By the way, just wanted to let you know that I started using the one-word journal in my classes (Remedial English and Writing), and even my repeater kids are writing. When the timer goes off, over half the class is still writing. I let 'em go--kind of goofy to tell them to stop in an English class! :) We're still not that comfortable sharing, but a few brave souls are venturing out. It's a beauty to see, especially when D. (who I think has failed almost every English class he's ever taken) writes OVER TWO PAGES on how he shone at the football game. It was great, and I thought of you.

Keep posting---I can just hear your voice as you write!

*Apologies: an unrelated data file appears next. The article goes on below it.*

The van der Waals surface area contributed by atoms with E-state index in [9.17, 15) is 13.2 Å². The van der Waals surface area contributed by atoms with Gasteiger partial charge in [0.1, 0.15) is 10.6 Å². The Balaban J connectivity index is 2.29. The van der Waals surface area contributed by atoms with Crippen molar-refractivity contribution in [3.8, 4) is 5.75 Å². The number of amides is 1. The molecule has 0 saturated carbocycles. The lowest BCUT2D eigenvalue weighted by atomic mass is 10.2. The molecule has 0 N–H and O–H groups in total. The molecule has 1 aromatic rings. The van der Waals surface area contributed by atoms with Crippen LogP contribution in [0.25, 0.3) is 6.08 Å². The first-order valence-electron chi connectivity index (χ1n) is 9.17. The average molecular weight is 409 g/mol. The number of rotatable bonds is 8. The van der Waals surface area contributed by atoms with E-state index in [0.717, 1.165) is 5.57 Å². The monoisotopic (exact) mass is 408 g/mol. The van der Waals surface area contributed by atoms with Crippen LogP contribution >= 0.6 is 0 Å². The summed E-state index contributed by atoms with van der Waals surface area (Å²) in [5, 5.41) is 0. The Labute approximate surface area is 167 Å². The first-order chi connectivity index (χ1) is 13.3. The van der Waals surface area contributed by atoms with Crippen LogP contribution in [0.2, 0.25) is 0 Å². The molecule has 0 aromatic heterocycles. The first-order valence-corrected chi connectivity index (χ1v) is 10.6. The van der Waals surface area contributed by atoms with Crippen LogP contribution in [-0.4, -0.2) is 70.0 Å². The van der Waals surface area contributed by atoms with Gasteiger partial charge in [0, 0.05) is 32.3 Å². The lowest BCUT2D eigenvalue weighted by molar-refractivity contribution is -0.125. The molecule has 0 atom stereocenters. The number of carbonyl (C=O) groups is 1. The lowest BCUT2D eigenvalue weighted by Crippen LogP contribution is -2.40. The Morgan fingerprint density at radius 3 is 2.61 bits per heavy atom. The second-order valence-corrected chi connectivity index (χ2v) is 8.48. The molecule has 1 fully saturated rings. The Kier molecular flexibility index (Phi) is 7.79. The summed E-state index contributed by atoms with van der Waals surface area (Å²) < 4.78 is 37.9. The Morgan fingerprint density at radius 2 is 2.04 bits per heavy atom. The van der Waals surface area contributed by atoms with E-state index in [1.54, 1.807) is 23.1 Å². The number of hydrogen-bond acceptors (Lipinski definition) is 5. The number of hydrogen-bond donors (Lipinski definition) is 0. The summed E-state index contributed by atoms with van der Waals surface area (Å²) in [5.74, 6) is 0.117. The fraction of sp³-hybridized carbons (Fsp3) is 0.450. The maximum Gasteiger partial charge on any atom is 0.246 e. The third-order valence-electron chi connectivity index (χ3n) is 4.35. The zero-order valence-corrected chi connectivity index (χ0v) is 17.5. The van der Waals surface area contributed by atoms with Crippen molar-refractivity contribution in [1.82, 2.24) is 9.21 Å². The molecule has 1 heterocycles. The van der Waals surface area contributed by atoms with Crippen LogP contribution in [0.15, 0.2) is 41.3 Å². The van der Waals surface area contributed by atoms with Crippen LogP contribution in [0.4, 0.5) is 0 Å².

8:09 AM  
Blogger TamiM said...

Wow! Melanie, yours is a very different world of teaching than mine. I can clearly understand your student's statement about growing up hard and how it makes you speak from the heart and keep it real. I've been pondering this because I grew up soft, but am I any less real or speak less from the heart than someone who grew up hard? I'm examining how my opposite upbringing could make me an effective teacher to students like yours. The types of classroom interruptions you've described would upset me to the point where I'd consider going back to selling insurance. I've never been in the situation where I need to stand up against the tough attitudes it seems some of the students at Douglass keep. Their reality has never been in my reality, so how does a softy like me strengthen her backbone to direct kids whose lives are hard? Must I become hard, too? My job is to bring kids up; not to have them pull me down. Be firm. Which parts of me do I allow to harden? What does the hazy grey line between soft and hard really feel like?